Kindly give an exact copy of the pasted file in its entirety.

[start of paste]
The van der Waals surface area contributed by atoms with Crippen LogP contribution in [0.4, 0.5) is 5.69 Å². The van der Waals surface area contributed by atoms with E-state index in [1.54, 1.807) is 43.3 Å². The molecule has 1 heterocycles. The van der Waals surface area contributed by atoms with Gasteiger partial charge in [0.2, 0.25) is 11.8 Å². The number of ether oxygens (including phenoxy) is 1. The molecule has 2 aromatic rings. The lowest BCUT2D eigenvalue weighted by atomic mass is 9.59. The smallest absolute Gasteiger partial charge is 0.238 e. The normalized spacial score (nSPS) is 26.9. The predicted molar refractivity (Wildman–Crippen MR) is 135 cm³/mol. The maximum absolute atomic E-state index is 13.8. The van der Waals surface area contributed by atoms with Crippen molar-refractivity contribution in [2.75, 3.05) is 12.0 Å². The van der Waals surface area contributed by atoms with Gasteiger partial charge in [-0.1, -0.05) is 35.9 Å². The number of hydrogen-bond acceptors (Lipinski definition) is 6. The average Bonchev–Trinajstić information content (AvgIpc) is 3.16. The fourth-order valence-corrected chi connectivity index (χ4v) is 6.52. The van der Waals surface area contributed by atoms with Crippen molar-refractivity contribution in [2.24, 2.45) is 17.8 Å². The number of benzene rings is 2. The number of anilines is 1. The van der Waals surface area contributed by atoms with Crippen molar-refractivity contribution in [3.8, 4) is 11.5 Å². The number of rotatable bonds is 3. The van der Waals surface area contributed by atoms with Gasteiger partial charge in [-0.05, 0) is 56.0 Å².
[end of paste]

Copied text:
The van der Waals surface area contributed by atoms with Crippen LogP contribution in [0.4, 0.5) is 5.69 Å². The van der Waals surface area contributed by atoms with E-state index in [1.54, 1.807) is 43.3 Å². The molecule has 1 heterocycles. The van der Waals surface area contributed by atoms with Gasteiger partial charge in [0.2, 0.25) is 11.8 Å². The number of ether oxygens (including phenoxy) is 1. The molecule has 2 aromatic rings. The lowest BCUT2D eigenvalue weighted by atomic mass is 9.59. The smallest absolute Gasteiger partial charge is 0.238 e. The normalized spacial score (nSPS) is 26.9. The predicted molar refractivity (Wildman–Crippen MR) is 135 cm³/mol. The maximum absolute atomic E-state index is 13.8. The van der Waals surface area contributed by atoms with Crippen molar-refractivity contribution in [2.75, 3.05) is 12.0 Å². The van der Waals surface area contributed by atoms with Gasteiger partial charge in [-0.1, -0.05) is 35.9 Å². The number of hydrogen-bond acceptors (Lipinski definition) is 6. The average Bonchev–Trinajstić information content (AvgIpc) is 3.16. The fourth-order valence-corrected chi connectivity index (χ4v) is 6.52. The van der Waals surface area contributed by atoms with Crippen molar-refractivity contribution in [2.24, 2.45) is 17.8 Å². The number of benzene rings is 2. The number of anilines is 1. The van der Waals surface area contributed by atoms with Crippen molar-refractivity contribution in [3.8, 4) is 11.5 Å². The number of rotatable bonds is 3. The van der Waals surface area contributed by atoms with Gasteiger partial charge in [-0.05, 0) is 56.0 Å².